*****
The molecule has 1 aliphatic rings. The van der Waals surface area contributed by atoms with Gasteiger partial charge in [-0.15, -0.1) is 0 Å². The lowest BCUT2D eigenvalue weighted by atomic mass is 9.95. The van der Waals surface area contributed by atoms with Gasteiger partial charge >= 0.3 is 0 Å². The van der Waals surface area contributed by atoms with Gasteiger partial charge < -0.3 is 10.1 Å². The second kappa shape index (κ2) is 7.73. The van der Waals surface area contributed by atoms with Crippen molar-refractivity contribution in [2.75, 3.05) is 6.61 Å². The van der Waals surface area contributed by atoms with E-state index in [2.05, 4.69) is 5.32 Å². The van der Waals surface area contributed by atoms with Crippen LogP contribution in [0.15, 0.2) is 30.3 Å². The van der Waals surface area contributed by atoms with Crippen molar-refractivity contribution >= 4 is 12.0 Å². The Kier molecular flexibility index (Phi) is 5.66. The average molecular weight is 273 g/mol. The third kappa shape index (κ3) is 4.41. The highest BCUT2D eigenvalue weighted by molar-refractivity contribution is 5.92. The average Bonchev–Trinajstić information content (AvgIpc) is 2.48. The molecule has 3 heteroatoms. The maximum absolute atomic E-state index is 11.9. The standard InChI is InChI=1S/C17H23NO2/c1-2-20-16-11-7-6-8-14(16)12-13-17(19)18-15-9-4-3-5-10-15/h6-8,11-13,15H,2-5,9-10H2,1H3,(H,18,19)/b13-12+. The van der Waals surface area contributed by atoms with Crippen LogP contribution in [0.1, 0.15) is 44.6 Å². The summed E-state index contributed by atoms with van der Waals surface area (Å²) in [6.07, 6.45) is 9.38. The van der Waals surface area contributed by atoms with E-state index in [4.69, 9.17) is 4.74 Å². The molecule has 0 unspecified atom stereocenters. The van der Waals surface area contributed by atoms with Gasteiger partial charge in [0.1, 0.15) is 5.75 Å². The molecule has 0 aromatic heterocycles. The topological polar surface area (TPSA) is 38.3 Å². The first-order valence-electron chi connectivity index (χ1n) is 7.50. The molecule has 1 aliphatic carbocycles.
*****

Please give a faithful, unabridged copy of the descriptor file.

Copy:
The molecule has 1 aliphatic rings. The van der Waals surface area contributed by atoms with Gasteiger partial charge in [-0.15, -0.1) is 0 Å². The lowest BCUT2D eigenvalue weighted by atomic mass is 9.95. The van der Waals surface area contributed by atoms with Gasteiger partial charge >= 0.3 is 0 Å². The van der Waals surface area contributed by atoms with Gasteiger partial charge < -0.3 is 10.1 Å². The second kappa shape index (κ2) is 7.73. The van der Waals surface area contributed by atoms with Crippen molar-refractivity contribution in [2.75, 3.05) is 6.61 Å². The van der Waals surface area contributed by atoms with E-state index in [2.05, 4.69) is 5.32 Å². The van der Waals surface area contributed by atoms with Crippen LogP contribution in [0.15, 0.2) is 30.3 Å². The van der Waals surface area contributed by atoms with Crippen molar-refractivity contribution >= 4 is 12.0 Å². The Kier molecular flexibility index (Phi) is 5.66. The average molecular weight is 273 g/mol. The third kappa shape index (κ3) is 4.41. The highest BCUT2D eigenvalue weighted by molar-refractivity contribution is 5.92. The average Bonchev–Trinajstić information content (AvgIpc) is 2.48. The molecule has 3 heteroatoms. The maximum absolute atomic E-state index is 11.9. The standard InChI is InChI=1S/C17H23NO2/c1-2-20-16-11-7-6-8-14(16)12-13-17(19)18-15-9-4-3-5-10-15/h6-8,11-13,15H,2-5,9-10H2,1H3,(H,18,19)/b13-12+. The van der Waals surface area contributed by atoms with Crippen LogP contribution in [0.1, 0.15) is 44.6 Å². The summed E-state index contributed by atoms with van der Waals surface area (Å²) in [6.07, 6.45) is 9.38. The van der Waals surface area contributed by atoms with E-state index in [4.69, 9.17) is 4.74 Å². The molecule has 0 unspecified atom stereocenters. The van der Waals surface area contributed by atoms with Gasteiger partial charge in [0.1, 0.15) is 5.75 Å². The molecule has 0 aromatic heterocycles. The topological polar surface area (TPSA) is 38.3 Å². The first-order valence-electron chi connectivity index (χ1n) is 7.50. The molecule has 1 aliphatic carbocycles.